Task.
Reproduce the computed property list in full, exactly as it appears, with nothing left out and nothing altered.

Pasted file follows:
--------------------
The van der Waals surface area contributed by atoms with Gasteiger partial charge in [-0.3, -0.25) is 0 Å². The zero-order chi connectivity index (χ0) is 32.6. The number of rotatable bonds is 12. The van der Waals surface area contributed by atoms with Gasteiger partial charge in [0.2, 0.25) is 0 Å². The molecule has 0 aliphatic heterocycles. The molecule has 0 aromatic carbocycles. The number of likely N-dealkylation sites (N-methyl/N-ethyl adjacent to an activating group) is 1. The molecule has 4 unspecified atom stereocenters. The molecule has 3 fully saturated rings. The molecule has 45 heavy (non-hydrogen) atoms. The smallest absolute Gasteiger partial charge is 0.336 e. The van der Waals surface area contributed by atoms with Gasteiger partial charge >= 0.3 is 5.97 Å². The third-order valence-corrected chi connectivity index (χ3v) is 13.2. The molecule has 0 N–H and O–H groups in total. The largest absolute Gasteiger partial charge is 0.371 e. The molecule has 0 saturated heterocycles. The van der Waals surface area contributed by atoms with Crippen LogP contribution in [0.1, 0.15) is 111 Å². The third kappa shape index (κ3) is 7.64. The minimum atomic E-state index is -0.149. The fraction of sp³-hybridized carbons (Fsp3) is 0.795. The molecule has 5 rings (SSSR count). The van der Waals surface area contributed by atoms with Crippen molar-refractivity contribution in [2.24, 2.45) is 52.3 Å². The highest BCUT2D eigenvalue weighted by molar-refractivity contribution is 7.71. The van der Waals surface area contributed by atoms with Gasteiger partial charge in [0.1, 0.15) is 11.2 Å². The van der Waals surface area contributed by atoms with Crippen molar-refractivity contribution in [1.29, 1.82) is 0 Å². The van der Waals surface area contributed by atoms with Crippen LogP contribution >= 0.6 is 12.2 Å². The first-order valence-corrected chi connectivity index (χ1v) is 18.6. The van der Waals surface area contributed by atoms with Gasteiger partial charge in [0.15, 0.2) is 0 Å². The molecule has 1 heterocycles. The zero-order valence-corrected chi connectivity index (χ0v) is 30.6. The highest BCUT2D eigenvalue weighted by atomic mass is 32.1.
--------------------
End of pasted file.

The van der Waals surface area contributed by atoms with Gasteiger partial charge in [-0.3, -0.25) is 0 Å². The zero-order chi connectivity index (χ0) is 32.6. The number of rotatable bonds is 12. The van der Waals surface area contributed by atoms with Gasteiger partial charge in [0.2, 0.25) is 0 Å². The molecule has 0 aliphatic heterocycles. The molecule has 0 aromatic carbocycles. The number of likely N-dealkylation sites (N-methyl/N-ethyl adjacent to an activating group) is 1. The molecule has 4 unspecified atom stereocenters. The molecule has 3 fully saturated rings. The molecule has 45 heavy (non-hydrogen) atoms. The smallest absolute Gasteiger partial charge is 0.336 e. The van der Waals surface area contributed by atoms with Gasteiger partial charge >= 0.3 is 5.97 Å². The third-order valence-corrected chi connectivity index (χ3v) is 13.2. The molecule has 0 N–H and O–H groups in total. The largest absolute Gasteiger partial charge is 0.371 e. The molecule has 0 saturated heterocycles. The van der Waals surface area contributed by atoms with Crippen LogP contribution in [0.1, 0.15) is 111 Å². The third kappa shape index (κ3) is 7.64. The minimum atomic E-state index is -0.149. The fraction of sp³-hybridized carbons (Fsp3) is 0.795. The molecule has 5 rings (SSSR count). The van der Waals surface area contributed by atoms with Crippen molar-refractivity contribution in [2.24, 2.45) is 52.3 Å². The highest BCUT2D eigenvalue weighted by molar-refractivity contribution is 7.71. The van der Waals surface area contributed by atoms with Gasteiger partial charge in [0.1, 0.15) is 11.2 Å². The van der Waals surface area contributed by atoms with Crippen molar-refractivity contribution in [1.29, 1.82) is 0 Å². The van der Waals surface area contributed by atoms with Crippen LogP contribution >= 0.6 is 12.2 Å². The first-order valence-corrected chi connectivity index (χ1v) is 18.6. The van der Waals surface area contributed by atoms with Gasteiger partial charge in [0.15, 0.2) is 0 Å². The molecule has 1 heterocycles. The zero-order valence-corrected chi connectivity index (χ0v) is 30.6. The highest BCUT2D eigenvalue weighted by atomic mass is 32.1.